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Some recipes are easy. You read them, you make them, they're good. Some recipes are...well, a bit difficult. Such was the case with my search for an apple dumpling recipe.
Apple dumplings, on the face of it, sound fairly easy. You take an apple, peel and core it, maybe stuff it with a few raisins and some sugar, surround it with pastry crust, and bake. Easy, right?
Wrong. My first attempt ended with a mess of collapsed apple and crust in the bottom of the pan; it looked like some surreal desert road project, all sandy-colored upheavals and potholes. My second attempt was worse than the first -- more collapsed apple and exploded crust. My third attempt -- well, let's just say that the apples didn't collapse quite so much, but the crust was soggier than wet cardboard. My fourth attempt was fair, but after expending all this effort I was looking for something better than fair; I wanted wonderful.
I called my mother in Florida (Hi, Mom!) and mentioned my apple dumpling problems to her. Well, it just so happened she'd eaten the most delicious apple dumpling of her life that same week. She described it in glowing terms: huge, crusty and sugary, with a tender, flaky crust. Could she get the recipe for me? In a hurry?
The next day she called me at work -- I was sulking from yet another dumpling failure -- and dictated the following recipe to me. I had one apple left; I wouldn't ordinarily heat up the oven for one apple dumpling, but as you can surmise, by now I was desperate. I cut the recipe to the appropriate size for just one apple, made it (easy to make), baked it (easy to bake; no basting), took it from the oven, and glory be! It looked lovely. The apple was in one piece, as was the crust; and the taste, the tender, flaky crust... wonderful! So thank you, Mom, and thank you, Nancy Long of Gainesville, Fla., for the following apple dumpling recipe. You've restored my sanity.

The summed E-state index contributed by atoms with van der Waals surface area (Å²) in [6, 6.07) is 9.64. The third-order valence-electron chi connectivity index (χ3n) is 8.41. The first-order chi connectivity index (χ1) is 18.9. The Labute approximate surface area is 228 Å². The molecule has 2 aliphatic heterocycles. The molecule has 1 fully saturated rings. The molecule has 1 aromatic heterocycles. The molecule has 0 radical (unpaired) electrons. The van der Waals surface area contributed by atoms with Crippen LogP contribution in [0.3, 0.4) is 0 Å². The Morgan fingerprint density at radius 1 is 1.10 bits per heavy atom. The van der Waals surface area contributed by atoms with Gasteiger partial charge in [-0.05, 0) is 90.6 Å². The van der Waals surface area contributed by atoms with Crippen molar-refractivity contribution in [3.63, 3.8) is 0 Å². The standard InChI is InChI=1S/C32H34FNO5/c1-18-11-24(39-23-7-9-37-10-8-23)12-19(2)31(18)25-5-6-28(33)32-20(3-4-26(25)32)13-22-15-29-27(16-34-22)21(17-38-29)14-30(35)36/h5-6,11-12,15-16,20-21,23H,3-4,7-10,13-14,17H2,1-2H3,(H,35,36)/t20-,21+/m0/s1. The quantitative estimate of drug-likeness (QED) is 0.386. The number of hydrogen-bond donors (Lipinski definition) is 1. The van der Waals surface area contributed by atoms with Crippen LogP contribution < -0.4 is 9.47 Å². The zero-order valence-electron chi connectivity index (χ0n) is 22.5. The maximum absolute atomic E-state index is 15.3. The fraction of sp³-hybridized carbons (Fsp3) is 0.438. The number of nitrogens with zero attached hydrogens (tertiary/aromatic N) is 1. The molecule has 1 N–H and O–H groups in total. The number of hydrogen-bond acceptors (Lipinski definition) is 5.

1 1/2 cups granulated sugar
1 1/2 cups water
1/2 teaspoon cinnamon
1/2 teaspoon nutmeg
4 drops red food coloring (I omitted this)
4 ounces (1 stick) butter
2 cups King Arthur Unbleached All-Purpose Flour
2 teaspoons baking powder
1/2 teaspoon salt
2/3 cup shortening
1/2 cup milk
6 apples, peeled and cored
cinnamon, sugar, nutmeg, butter
For Syrup: Combine granulated sugar, water, spices, food coloring, if desired, and butter. Heat to boiling; remove from heat and set aside, stirring occasionally to melt butter.
For Dumplings: In a large bowl, mix the flour, baking powder and salt. Cut in the shortening, then stir in the milk till mixture forms a soft dough. Divide dough into six pieces. Roll each piece into a 1/8-inch-thick square. Set apple in center of square. Sprinkle apple with some cinnamon, sugar and nutmeg; place a small pat of butter atop apple, if desired.
Moisten edges of pastry square, and fold up over apple, sealing at the top. Repeat with remaining five apples. Set prepared dumplings in an 11 x 7-inch, or similar-sized, pan. Pour syrup over dumplings. Sprinkle with additional granulated sugar.
Bake dumplings in a preheated 375°F oven for 35 minutes. Don't let them bake too long -- they'll collapse. Remove pan from oven and, using a spatula and knife or spoon, quickly lift each dumpling from pan onto serving dish (if you don't work quickly, the syrup will harden and cement the dumplings to the baking pan). Serve as is, or gild with whipped cream or ice cream. Makes 6 good-sized dumplings.
This recipe reprinted from The Baking Sheet Newsletter, Vol. II, No. 9, September 1991 issue.